# Phrygian scale

The Phrygian scale is a mode of the primary heptatonic scale that can be built using the following steps between notes: ½, 1, 1, 1, ½, 1, 1.

One example of the scale is E, F, G, A, B, C, D. This example is shown below in traditional notation and in guitar tablature notation.  The Phrygian scale is the third mode of standard major scale or the fifth mode of the natural minor scale.

The Phrygian scale is a "primary" heptatonic scale (heptonia prima) as the intervals between any two adjacent notes are either one or two semitones (1 step or ½ steps) and as the two single-semitone intervals are spaced as evenly as possible (going up from the single-semitone interval between E and F we will find three two-semitone intervals - between F and G, G and A, and A and B – before we get to the second single semitone interval between B and C; going in the opposite direction from the single-semitone interval between F and E we will encounter two two-semitone intervals – between E and D and D and C – before we reach again the single-semitone interval between B and C).

## Modes of the Phrygian scale

The following are modes of the Phrygian scale.

1. Phrygian, with steps ½, 1, 1, 1, ½, 1, 1 (E, F, G, A, B, C, D in the example above).
2. Lydian, with steps 1, 1, 1, ½, 1, 1, ½ (F, G, A, B, C, D, E).
3. Mixolydian, with steps 1, 1, ½, 1, 1, ½, 1 (G, A, B, C, D, E, F).
4. Aeolian, also known as the natural minor or the melodic descending minor, with steps 1, ½, 1, 1, ½, 1, 1 (A, B, C, D, E, F, G).
5. Locrian, with steps ½, 1, 1, ½, 1, 1, 1 (B, C, D, E, F, G, A).
6. Ionian or major, with steps 1, 1, ½, 1, 1, 1, ½ (C, D, E, F, G, A, B).
7. Dorian, with steps 1, ½, 1, 1, 1, ½, 1 (D, E, F, G, A, B, C).

## Three-note chords on the Phrygian scale

The following are common triads built on the notes of the Phrygian scale.

• On the root of the scale (on the tonic): minor chord (e.g., Em composed of E, G, and B) or suspended chord (Esus4 = E, A, B).
• On the second note (on the supertonic): major chord (F = F, A, C) or suspended chord (Fsus2 = F, G, C).
• On the third note (on the mediant): major chord (G = G, B, D) or suspended chords (Gsus4 = G, C, D and Gsus2 = G, A, D).
• On the fourth note (on the subdominant): minor chord (Am = A, C, E) or suspended chords (Asus4 = A, D, E and Asus2 = A, B, E).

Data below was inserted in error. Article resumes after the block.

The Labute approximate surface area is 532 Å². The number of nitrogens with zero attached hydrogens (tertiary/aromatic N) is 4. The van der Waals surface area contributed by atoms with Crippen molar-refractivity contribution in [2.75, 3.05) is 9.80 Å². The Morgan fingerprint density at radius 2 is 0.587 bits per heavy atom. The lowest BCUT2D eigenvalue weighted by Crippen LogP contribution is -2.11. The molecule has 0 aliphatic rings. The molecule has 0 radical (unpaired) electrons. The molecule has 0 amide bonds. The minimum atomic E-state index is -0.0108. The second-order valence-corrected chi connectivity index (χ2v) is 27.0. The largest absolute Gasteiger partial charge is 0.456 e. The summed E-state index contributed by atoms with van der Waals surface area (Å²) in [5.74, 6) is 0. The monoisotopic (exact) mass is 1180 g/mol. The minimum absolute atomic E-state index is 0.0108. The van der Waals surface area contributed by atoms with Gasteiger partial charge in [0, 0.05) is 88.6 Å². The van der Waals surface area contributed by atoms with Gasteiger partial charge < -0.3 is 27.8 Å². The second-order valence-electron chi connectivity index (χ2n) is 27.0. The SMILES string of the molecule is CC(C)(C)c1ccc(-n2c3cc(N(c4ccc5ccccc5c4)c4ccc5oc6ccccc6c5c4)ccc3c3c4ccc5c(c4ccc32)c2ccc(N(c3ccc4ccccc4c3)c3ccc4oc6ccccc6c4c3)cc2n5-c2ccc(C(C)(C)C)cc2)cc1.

• On the fifth note (on the dominant): diminished chord (Bdim = B, D, F).
• On the sixth note (on the submediant): major chord (C = C, E, G) or suspended chords (Csus4 = C, F, G and Csus2 = C, D, G).
• On the seventh note (on the leading tone): minor chord (Dm = D, F, A) or suspended chords (Dsus4 = D, G, A and Dsus2 = D, E, A).

## Four-note chords on the Phrygian scale

The following are seventh chords built on the notes of the Phrygian scale.

• On the first note: minor seventh chord (e.g., Emin7 composed of E, G, B, and D).
• On the second note: major seventh chord (Fmaj7 = F, A, C, E).
• On the third note: dominant seventh chord (G7 = G, B, D, F).
• On the fourth note: minor seventh chord (Amin7 = A, C, E, G).
• On the fifth note: half-diminished seventh chord (minor seventh chord with a flat fifth, Bm7b5 = B, D, F, A).
• On the sixth note: major seventh chord (Cmaj7 = C, E, G, B).
• On the seventh note: minor seventh chord (Dmin7 = D, F, A, C).

## Intervals on the Phrygian scale

The Phrygian scale is composed of the following intervals.

• A minor second, e.g., the interval between E and F is equal to one semitone.
• A minor third, e.g., the interval between E and G is equal to three semitones.
• A perfect fourth, e.g., the interval between E and A is equal to five semitones.
• A perfect fifth, e.g., the interval between E and B is equal to seven semitones.
• A minor sixth, e.g., the interval between E and C is equal to eight semitones.
• A minor seventh, e.g., the interval between E and D is equal to ten semitones.

Scale, Scale (index)

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